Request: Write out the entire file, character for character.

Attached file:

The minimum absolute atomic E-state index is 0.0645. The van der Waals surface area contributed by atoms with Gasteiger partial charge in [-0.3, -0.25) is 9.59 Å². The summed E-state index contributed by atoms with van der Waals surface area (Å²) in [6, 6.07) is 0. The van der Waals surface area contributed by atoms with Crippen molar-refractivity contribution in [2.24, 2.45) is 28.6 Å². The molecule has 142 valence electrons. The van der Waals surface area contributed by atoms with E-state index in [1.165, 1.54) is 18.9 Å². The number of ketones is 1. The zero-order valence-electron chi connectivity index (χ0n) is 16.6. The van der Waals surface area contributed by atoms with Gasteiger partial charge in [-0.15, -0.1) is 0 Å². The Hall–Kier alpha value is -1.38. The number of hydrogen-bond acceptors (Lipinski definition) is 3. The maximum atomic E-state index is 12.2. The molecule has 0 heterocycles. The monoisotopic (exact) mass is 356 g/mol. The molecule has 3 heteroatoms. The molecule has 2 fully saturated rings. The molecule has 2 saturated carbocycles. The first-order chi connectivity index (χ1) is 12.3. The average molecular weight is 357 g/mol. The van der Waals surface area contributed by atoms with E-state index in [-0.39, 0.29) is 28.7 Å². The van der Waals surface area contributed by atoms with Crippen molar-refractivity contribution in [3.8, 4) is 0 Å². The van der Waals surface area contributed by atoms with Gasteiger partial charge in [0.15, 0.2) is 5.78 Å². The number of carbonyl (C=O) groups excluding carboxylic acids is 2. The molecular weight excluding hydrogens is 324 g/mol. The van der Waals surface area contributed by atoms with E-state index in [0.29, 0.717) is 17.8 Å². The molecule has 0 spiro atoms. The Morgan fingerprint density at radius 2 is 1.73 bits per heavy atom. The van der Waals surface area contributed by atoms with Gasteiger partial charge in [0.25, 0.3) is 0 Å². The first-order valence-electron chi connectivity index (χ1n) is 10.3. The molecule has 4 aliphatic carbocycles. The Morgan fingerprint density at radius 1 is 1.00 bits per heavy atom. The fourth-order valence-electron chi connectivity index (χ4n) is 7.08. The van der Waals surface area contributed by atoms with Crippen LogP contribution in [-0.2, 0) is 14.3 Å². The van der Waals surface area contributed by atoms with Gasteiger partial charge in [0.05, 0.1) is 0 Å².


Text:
The minimum absolute atomic E-state index is 0.0645. The van der Waals surface area contributed by atoms with Gasteiger partial charge in [-0.3, -0.25) is 9.59 Å². The summed E-state index contributed by atoms with van der Waals surface area (Å²) in [6, 6.07) is 0. The van der Waals surface area contributed by atoms with Crippen molar-refractivity contribution in [2.24, 2.45) is 28.6 Å². The molecule has 142 valence electrons. The van der Waals surface area contributed by atoms with E-state index in [1.165, 1.54) is 18.9 Å². The number of ketones is 1. The zero-order valence-electron chi connectivity index (χ0n) is 16.6. The van der Waals surface area contributed by atoms with Gasteiger partial charge in [-0.15, -0.1) is 0 Å². The Hall–Kier alpha value is -1.38. The number of hydrogen-bond acceptors (Lipinski definition) is 3. The maximum atomic E-state index is 12.2. The molecule has 0 heterocycles. The monoisotopic (exact) mass is 356 g/mol. The molecule has 3 heteroatoms. The molecule has 2 fully saturated rings. The molecule has 2 saturated carbocycles. The first-order chi connectivity index (χ1) is 12.3. The average molecular weight is 357 g/mol. The van der Waals surface area contributed by atoms with E-state index in [-0.39, 0.29) is 28.7 Å². The van der Waals surface area contributed by atoms with Crippen molar-refractivity contribution in [3.8, 4) is 0 Å². The van der Waals surface area contributed by atoms with Gasteiger partial charge in [0.15, 0.2) is 5.78 Å². The number of carbonyl (C=O) groups excluding carboxylic acids is 2. The molecular weight excluding hydrogens is 324 g/mol. The van der Waals surface area contributed by atoms with E-state index in [0.29, 0.717) is 17.8 Å². The molecule has 0 spiro atoms. The Morgan fingerprint density at radius 2 is 1.73 bits per heavy atom. The van der Waals surface area contributed by atoms with Gasteiger partial charge in [0.25, 0.3) is 0 Å². The first-order valence-electron chi connectivity index (χ1n) is 10.3. The molecule has 4 aliphatic carbocycles. The Morgan fingerprint density at radius 1 is 1.00 bits per heavy atom. The fourth-order valence-electron chi connectivity index (χ4n) is 7.08. The van der Waals surface area contributed by atoms with Crippen LogP contribution in [-0.2, 0) is 14.3 Å². The van der Waals surface area contributed by atoms with Gasteiger partial charge in [0.05, 0.1) is 0 Å².